Tags: Texas | Sodomy | Law | Ruling | Tragedy | for | America

Texas Sodomy Law Ruling a Tragedy for America

Thursday, 26 June 2003 12:00 AM

Justice Anthony Kennedy wrote the opinion for the majority, citing a "right to privacy" in his decision. Joining him in the decision were Justices John Paul Stevens, David Souter, Ruth Bader Ginsburg and Stephen Breyer.

Justice Sandra Day O'Connor agreed with the ruling, but differed in the rationale for her decision. (Sadly, four of the six justices voting for the majority – O'Connor, Souter, Kennedy and Stevens – were appointed by Republican presidents.)

Dissenting were Chief Justice William H. Rehnquist and Justices Antonin Scalia and Clarence Thomas.

Justice Scalia, who chose to read his dissent aloud from the bench, said that the Court "has largely signed on to the so-called homosexual agenda."

"The court has taken sides in the culture war," Scalia said. He further noted that this ruling would invite laws allowing same-sex marriage.

"This reasoning leaves on shaky, pretty shaky grounds, state laws limiting marriage to opposite-sex couples," Scalia wrote.

Mathew Staver, president and general counsel of Liberty Counsel, called the decision a "wake-up call" to the majority of Americans who believe in traditional marriage.

"The goal of the radical homosexual agenda is to eliminate any and all laws regulating consensual sexual conduct," Staver said. "This would mean the elimination of laws banning polygamy as well as those that ban sex between adults and minors."

As recently as 1960, every state had an anti-sodomy law on the books. Today only 13 states, including Texas, Kansas, Oklahoma, Missouri, Alabama, Florida, Idaho, Louisiana, Mississippi, North Carolina, South Carolina, Utah and Virginia have laws prohibiting sodomy.

On Monday, the High Court reversed a lower court decision and ruled that public libraries may use filtering software to protect children from pornography on the Internet.

The reversal overturned a decision by the District Court of the Eastern District of Pennsylvania that had declared the Children's Internet Protection Act (CIPA) unconstitutional.

CIPA became law in 2000 in response to complaints that library patrons, including children, were visiting pornographic Web sites. Other patrons were leaving pornographic images displayed on Internet display terminals or printing out pornography on library printers.

In response, Congress passed CIPA, requiring that any public library that received federal funds install Internet filtering software on its computers.

Legal challenges to CIPA were quickly mounted by an assorted group of liberal groups including the American Library Association, the American Civil Liberties Association and Web site publishers.

The Supreme Court ruling in this case, ALA v. United States, is a tremendous victory for families, especially those with young children. It requires the more than 19,000 public libraries that receive federal aid to block pornography from being accessed on library computers.

Opponents of CIPA said that since a library is a public forum, the law amounted to censorship of First Amendment rights. But writing for the majority, Chief Justice William Rehnquist said a library exists to facilitate research and learning.

"A public library does not acquire Internet terminals in order to create a pubic forum for Web publishers to express themselves, any more than it collects books in order to provide a public forum for the authors of books to speak."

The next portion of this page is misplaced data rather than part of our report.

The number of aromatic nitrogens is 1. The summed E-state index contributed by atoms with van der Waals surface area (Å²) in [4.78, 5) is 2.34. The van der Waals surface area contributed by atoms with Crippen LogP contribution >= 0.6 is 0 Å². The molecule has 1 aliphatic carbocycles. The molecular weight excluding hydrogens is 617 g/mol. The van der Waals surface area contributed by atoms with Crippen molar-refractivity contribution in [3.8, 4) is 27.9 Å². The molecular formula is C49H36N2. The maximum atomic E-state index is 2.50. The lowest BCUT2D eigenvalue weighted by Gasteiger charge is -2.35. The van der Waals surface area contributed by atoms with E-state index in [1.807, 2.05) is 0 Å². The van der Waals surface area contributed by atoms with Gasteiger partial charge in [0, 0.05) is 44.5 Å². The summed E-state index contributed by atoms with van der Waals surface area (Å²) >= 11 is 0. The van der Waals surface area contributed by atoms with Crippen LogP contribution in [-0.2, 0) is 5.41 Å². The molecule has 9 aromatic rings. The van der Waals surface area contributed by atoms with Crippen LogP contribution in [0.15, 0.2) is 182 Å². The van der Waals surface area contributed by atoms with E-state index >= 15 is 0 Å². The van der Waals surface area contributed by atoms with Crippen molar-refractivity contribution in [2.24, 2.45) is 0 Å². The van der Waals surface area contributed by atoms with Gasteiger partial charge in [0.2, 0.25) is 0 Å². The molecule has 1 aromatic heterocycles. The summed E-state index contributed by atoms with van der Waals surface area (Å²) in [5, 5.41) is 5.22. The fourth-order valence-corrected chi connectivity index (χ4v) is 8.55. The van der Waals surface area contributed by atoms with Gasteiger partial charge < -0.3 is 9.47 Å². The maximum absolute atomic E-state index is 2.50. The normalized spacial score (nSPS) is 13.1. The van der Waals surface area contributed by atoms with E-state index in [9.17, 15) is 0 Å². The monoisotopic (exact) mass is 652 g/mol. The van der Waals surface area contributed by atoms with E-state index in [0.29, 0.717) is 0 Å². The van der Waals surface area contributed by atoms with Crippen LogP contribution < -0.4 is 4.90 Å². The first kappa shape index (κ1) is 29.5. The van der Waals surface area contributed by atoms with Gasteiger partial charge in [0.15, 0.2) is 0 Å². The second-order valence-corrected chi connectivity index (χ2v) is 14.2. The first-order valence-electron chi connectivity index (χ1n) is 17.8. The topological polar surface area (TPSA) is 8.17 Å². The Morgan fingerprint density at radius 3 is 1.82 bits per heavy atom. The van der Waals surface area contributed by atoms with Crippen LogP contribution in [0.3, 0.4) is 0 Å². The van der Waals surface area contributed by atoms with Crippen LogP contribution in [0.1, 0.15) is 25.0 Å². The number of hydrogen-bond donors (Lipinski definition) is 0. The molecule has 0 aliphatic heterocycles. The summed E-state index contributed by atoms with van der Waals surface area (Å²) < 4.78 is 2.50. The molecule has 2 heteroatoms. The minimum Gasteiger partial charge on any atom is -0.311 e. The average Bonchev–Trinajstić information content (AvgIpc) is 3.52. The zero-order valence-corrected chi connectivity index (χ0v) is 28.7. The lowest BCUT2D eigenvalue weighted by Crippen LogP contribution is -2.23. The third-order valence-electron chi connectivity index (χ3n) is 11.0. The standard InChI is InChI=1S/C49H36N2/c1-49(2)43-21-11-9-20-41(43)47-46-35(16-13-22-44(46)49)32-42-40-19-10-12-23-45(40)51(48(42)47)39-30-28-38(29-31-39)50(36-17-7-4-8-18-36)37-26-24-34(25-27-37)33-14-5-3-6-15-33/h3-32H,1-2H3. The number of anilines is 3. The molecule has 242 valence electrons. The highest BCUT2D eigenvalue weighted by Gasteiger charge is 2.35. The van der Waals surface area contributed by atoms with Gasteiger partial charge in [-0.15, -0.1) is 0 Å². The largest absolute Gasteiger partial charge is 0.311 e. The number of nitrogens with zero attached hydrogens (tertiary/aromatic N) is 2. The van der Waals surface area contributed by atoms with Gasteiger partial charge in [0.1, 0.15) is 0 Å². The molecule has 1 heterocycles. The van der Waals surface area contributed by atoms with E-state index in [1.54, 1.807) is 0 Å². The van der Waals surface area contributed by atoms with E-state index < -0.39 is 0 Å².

I agree with Jay Sekulow, chief counsel for the American Center for Law and Justice, who called the decision "a major victory representing a breakthrough on regulating Internet pornography."

At this time, our Liberty Alliance lobbying organization is working with Sen. Charles Schumer, D-N.Y., in enacting legislation that will further stop the spread of pornography through restriction of the millions of unsolicited e-mails (spam) that are being sent to homes and offices every day.

If you are interested in protecting your children (or grandchildren) from the dangers that exist on the Internet, including pornography and sexual predators, I offer two tremendous resources for you:

1) Visit the Web site for Operation Blue Ridge Thunder (http://www.blueridgethunder.com ), established by Bedford County, Va., Sheriff Mike Brown as an Internet "cyber patrol" to provide protection to children from Internet crime.

2) Visit my personal Web site (http://www.falwell.com) to order our 60-minute VHS videotape, "Children in the Web: Protecting Your Child from Predators and Pornography on the Internet." On this video you will hear real-life stories about children who have been stalked, learn about task forces that work behind the scenes and discover what you as a parent can do to protect your child from cyber predators.

Because of the immediate danger that children face over the Internet, for a limited time we have drastically reduced the cost of this educational video to just $4.95 plus postage.

This week the Supreme Court sent mixed signals to a confused public. James 1:8 says, "A double-minded man is unstable in all his ways." I would say that this biblical principle applies to governments as well.

These two rulings soberly illustrate the importance of the pending judicial nominations currently being held hostage in the U.S. Senate by a Democratic filibuster. It also should raise our concern over the likelihood of Supreme Court nominations that will be required of President Bush during the remaining months of his first term.

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Justice Anthony Kennedy wrote the opinion for the majority, citing a "right to privacy" in his decision.Joining him in the decision were Justices John Paul Stevens, David Souter, Ruth Bader Ginsburg and Stephen Breyer. Justice Sandra Day O'Connor agreed with the...
Thursday, 26 June 2003 12:00 AM
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